Data centres: Don’t be cheap, but squeeze out all the value you can
By Benjamin Cher August 4, 2016
- DCIM a better option in the face of commoditisation, price pressures
- Can also help ‘green’ data centres and balance energy savings with availability
THE increasing demand for processing power has led to an explosion in data centres, which in turn has led to increased competition around price, but focusing merely on lower prices would be a short-sighted move by such operators, according to one industry player.
In fact, data centre infrastructure management (DCIM) would be a better way to squeeze value out of your investment, argues Wesley Lim, director of the DCIM business in Asia for Emerson Network Power.
“DCIM … is no longer seen as a ‘good-to-have’ but rather a vital and essential component in a data centre,” he says, speaking to Digital News Asia (DNA) via email.
“In the past, customers gravitated towards DCIM solutions for applications such as monitoring, capacity management, inventory and planning.
“Recently we have observed a shift towards looking at DCIM as a tactical tool, with customers purchasing solutions for bigger and more strategic deals,” he adds.
DCIM allows a company to reduce the total cost of ownership – it can be linked directly to a data centre’s building and maintenance costs, according to Lim (pic).
But it is not just cost pressures driving DCIM adoption – there is also compliance, as companies seek to monitor their data centre operations more closely.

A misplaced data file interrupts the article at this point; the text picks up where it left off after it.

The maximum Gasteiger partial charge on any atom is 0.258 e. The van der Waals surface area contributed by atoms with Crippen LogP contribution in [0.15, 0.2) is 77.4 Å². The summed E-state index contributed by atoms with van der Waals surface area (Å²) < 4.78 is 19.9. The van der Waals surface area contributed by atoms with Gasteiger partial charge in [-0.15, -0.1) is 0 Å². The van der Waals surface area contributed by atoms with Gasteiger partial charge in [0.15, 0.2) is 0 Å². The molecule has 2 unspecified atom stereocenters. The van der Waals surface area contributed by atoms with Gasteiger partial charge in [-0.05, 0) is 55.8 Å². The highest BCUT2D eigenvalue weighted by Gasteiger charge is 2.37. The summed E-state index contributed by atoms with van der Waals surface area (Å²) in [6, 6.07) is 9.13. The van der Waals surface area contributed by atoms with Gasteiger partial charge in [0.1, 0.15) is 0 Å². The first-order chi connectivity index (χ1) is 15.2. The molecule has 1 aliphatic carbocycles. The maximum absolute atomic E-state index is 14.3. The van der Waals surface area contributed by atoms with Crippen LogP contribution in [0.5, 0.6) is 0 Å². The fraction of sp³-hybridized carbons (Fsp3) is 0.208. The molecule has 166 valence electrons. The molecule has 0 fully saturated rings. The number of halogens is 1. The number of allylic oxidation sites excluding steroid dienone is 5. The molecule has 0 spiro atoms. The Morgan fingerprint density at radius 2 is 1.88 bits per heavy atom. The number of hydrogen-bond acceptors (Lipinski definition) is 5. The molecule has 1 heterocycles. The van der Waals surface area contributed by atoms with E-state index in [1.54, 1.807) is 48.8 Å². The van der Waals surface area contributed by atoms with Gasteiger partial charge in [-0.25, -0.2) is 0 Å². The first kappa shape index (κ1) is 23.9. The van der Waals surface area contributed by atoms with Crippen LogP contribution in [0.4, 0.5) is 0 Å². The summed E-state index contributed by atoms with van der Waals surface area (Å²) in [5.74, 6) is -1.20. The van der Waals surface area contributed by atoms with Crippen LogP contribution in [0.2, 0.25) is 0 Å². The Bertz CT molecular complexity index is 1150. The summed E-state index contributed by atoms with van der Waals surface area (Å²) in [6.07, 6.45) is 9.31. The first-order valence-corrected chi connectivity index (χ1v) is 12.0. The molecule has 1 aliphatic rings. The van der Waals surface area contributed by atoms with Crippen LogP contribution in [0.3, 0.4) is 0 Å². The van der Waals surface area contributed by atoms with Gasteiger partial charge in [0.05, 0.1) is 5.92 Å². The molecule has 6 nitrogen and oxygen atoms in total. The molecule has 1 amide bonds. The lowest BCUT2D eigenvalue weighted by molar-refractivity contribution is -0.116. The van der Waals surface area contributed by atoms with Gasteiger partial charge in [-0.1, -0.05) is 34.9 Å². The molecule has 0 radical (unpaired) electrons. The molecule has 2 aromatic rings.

“Another trend that we are observing is the rise in popularity for DCIM as a Software-as-a-Service (SaaS) solution, due to the growing need for regulatory compliance in South-East Asia,” says Lim.
“For example, the Monetary Authority of Singapore (MAS) has [new] data centre requirements for the financial industry, and [these companies] need to know where their data is placed.
“Coupled with the trend of colocation and multi-tenancy – where we see multiple portals which require integration and remote access – we are seeing an increasing demand for enhanced monitoring in data centres,” he adds.
But cost remains a major concern, especially as traditional data centres are seeing increasing competition from colocation as well as cloud providers.
“As such, they now need to compete on price, operational metrics and efficiency, and these metrics can only be provided by software,” Lim declares.
Data centres remain power hogs, and trying to ‘green’ it can be a challenge for today’s operators, with the lack of industry metrics seen as a hurdle, according to Emerson Network Power’s Asia vice president of Products and Solutions Chee Hoe Ling (pic).
“Without a clear roadmap to achieving sustainability, it might be difficult to even know where to start when it comes to addressing energy issues,” he says.
“To overcome this, it would be good to first focus on the efficiency of your current assets and identify electricity-drawing areas through DCIM.
“Understanding how IT assets are configured and managed would be the first step to improving efficiency in a data centre,” he adds.
Another related challenge in ‘greening’ data centres is managing the balance between availability and efficiency, according to Chee.
“To improve power utilisation efficiency without compromising on availability, data centre providers can consider implementing sustainability practices in the data centre ecosystem,” he says.
“For a start, comatose servers can be a source of energy wastage – being able to identify and decommission them would open up opportunities for energy savings.
“Data centre providers should also take a proactive approach to improving data centre efficiency by choosing to adopt cooling with maximum economisation, and increasing the use of alternative energy sources such as wind and solar,” he adds.
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